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CFP: Shared Religious Spaces, Rituals and Traditions in the Pre-Modern Islamicate Mediterranean (MESA: 18-21 November, Washington DC)

The Mediterranean Seminar is seeking paper proposals for sessions on, "Shared Religious Spaces, Rituals and Traditions in the Pre-Modern Islamicate Mediterranean,” to be held at the Middle East Studies Association Annual Meeting in Washington DC, 18-21 November 2017.

Previously seen by historians as a theater of conflict, and of crusade and jihad, divided into hostile zones of religious interaction, the Mediterranean is now recognized as a region in which religious boundaries were blurred, ambiguous and shifting. It was also a place in which Christians, Muslims and Jews of various denominations and orientations lived amongst each other, and had a profound influence on the development of each others’ religious beliefs and practices. This is rooted first and foremost in their common Abrahamic heritage, theological orientation and scriptural traditions. It was also due to a shared legacy of Perso-Hellenic (as well as Latinate, Nilic and other indigenous) esoteric beliefs and folk traditions, and common grounding in the Hellenistic philosophical tradition, all rooted in the shared geography of the Mediterranean. This was particularly evident in the Islamic-dominated Mediterranean, thanks to Islam’s legal pluralism, its orthopractic approach to doctrine, and the extremely ethno-religiously diverse character of the Islamic Near East.

For these panels we seek papers by scholars of the medieval and pre-modern Islamicate Mediterranean from a range of disciplinary perspectives (social, political and economic history, art history, literature, and anthropology) whose work explores the shared religious traditions, rituals and spaces of the area, as reflected in both conflicting and syncretic dynamics relating to ritual, theology, myth, legend and tradition, as expressed in law, polemic, doctrine and ideology, and in practice in devotional, ritual, and custom, whether relating to specific sites or itineraries (e.g. pilgrimage routes), or to the larger regional framework. Preference will be given to papers with a strong comparative, methodological or theoretical dimension, and which focus on more than one religious community (whether within or across the major confessional groupings). Organized by the Mediterranean Seminar, a scholarly forum with over 1,200 affiliates world-wide, we plan to invited specific scholars to submit proposals as well as to publish a general call for papers. This panel will provide a rare opportunity for scholars of different backgrounds who are each engaged in exciting, comparative work to converse with each other and the panel audience.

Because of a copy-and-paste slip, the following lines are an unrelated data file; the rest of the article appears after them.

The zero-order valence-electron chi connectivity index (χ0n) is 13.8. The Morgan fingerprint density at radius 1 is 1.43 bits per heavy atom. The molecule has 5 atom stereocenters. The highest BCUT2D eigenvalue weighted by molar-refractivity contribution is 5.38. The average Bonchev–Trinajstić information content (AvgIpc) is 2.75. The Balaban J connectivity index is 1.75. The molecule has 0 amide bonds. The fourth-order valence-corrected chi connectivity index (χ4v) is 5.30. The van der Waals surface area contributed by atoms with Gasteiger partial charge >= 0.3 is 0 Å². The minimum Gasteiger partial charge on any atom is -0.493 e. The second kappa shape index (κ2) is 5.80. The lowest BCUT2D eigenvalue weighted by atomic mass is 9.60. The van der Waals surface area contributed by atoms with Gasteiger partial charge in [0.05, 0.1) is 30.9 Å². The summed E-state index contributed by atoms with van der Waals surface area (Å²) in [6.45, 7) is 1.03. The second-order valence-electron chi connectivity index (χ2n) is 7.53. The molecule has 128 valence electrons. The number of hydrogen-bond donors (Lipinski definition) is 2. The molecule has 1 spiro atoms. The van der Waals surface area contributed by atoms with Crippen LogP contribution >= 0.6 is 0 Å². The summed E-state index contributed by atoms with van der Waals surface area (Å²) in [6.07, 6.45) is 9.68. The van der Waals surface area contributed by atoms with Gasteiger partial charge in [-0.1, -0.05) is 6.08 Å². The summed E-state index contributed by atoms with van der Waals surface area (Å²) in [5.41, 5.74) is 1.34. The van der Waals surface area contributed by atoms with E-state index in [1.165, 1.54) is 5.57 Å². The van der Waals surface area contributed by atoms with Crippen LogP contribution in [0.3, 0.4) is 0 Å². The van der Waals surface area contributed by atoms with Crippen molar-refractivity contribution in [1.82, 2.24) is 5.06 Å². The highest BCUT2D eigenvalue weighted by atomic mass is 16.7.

Proposal should be submitted via MESA’s online portal (http://mesana.org) by 10 February.
For questions or further information, contact Brian A. Catlos (brian.catlos@colorado.edu) and Fariba Zarinebaf (faribaz@ucr.edu), organizers.

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